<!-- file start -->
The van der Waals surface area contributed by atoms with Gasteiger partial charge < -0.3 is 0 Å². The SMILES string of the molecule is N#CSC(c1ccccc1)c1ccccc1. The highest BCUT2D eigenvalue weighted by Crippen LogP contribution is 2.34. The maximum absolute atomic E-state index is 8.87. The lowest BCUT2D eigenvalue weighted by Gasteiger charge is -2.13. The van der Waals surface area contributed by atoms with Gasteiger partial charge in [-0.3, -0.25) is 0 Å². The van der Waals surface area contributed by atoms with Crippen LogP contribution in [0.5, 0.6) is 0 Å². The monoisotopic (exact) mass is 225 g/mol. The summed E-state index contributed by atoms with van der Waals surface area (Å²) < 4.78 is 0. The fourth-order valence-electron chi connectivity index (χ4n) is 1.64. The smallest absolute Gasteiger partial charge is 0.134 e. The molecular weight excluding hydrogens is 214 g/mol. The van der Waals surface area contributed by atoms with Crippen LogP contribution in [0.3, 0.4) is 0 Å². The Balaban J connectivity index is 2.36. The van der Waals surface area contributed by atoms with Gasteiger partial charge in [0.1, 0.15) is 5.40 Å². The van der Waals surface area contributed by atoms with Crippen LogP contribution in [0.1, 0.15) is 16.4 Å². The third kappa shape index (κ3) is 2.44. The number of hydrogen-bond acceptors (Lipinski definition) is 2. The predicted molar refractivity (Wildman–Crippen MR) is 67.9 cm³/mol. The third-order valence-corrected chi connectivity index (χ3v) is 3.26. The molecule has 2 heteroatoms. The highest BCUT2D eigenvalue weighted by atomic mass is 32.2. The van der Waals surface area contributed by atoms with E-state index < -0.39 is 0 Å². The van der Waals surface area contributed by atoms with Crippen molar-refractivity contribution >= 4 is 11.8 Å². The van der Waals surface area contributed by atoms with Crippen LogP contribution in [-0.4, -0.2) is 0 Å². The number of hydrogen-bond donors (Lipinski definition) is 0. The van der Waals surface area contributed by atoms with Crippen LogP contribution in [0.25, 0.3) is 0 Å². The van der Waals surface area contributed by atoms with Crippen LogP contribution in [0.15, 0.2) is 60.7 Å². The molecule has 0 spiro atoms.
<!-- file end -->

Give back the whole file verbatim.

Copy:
The van der Waals surface area contributed by atoms with Gasteiger partial charge < -0.3 is 0 Å². The SMILES string of the molecule is N#CSC(c1ccccc1)c1ccccc1. The highest BCUT2D eigenvalue weighted by Crippen LogP contribution is 2.34. The maximum absolute atomic E-state index is 8.87. The lowest BCUT2D eigenvalue weighted by Gasteiger charge is -2.13. The van der Waals surface area contributed by atoms with Gasteiger partial charge in [-0.3, -0.25) is 0 Å². The van der Waals surface area contributed by atoms with Crippen LogP contribution in [0.5, 0.6) is 0 Å². The monoisotopic (exact) mass is 225 g/mol. The summed E-state index contributed by atoms with van der Waals surface area (Å²) < 4.78 is 0. The fourth-order valence-electron chi connectivity index (χ4n) is 1.64. The smallest absolute Gasteiger partial charge is 0.134 e. The molecular weight excluding hydrogens is 214 g/mol. The van der Waals surface area contributed by atoms with Crippen LogP contribution in [0.3, 0.4) is 0 Å². The Balaban J connectivity index is 2.36. The van der Waals surface area contributed by atoms with Gasteiger partial charge in [0.1, 0.15) is 5.40 Å². The van der Waals surface area contributed by atoms with Crippen LogP contribution in [0.1, 0.15) is 16.4 Å². The third kappa shape index (κ3) is 2.44. The number of hydrogen-bond acceptors (Lipinski definition) is 2. The predicted molar refractivity (Wildman–Crippen MR) is 67.9 cm³/mol. The third-order valence-corrected chi connectivity index (χ3v) is 3.26. The molecule has 2 heteroatoms. The highest BCUT2D eigenvalue weighted by atomic mass is 32.2. The van der Waals surface area contributed by atoms with E-state index < -0.39 is 0 Å². The van der Waals surface area contributed by atoms with Crippen molar-refractivity contribution >= 4 is 11.8 Å². The van der Waals surface area contributed by atoms with Crippen LogP contribution in [-0.4, -0.2) is 0 Å². The number of hydrogen-bond donors (Lipinski definition) is 0. The van der Waals surface area contributed by atoms with Crippen LogP contribution in [0.25, 0.3) is 0 Å². The van der Waals surface area contributed by atoms with Crippen LogP contribution in [0.15, 0.2) is 60.7 Å². The molecule has 0 spiro atoms.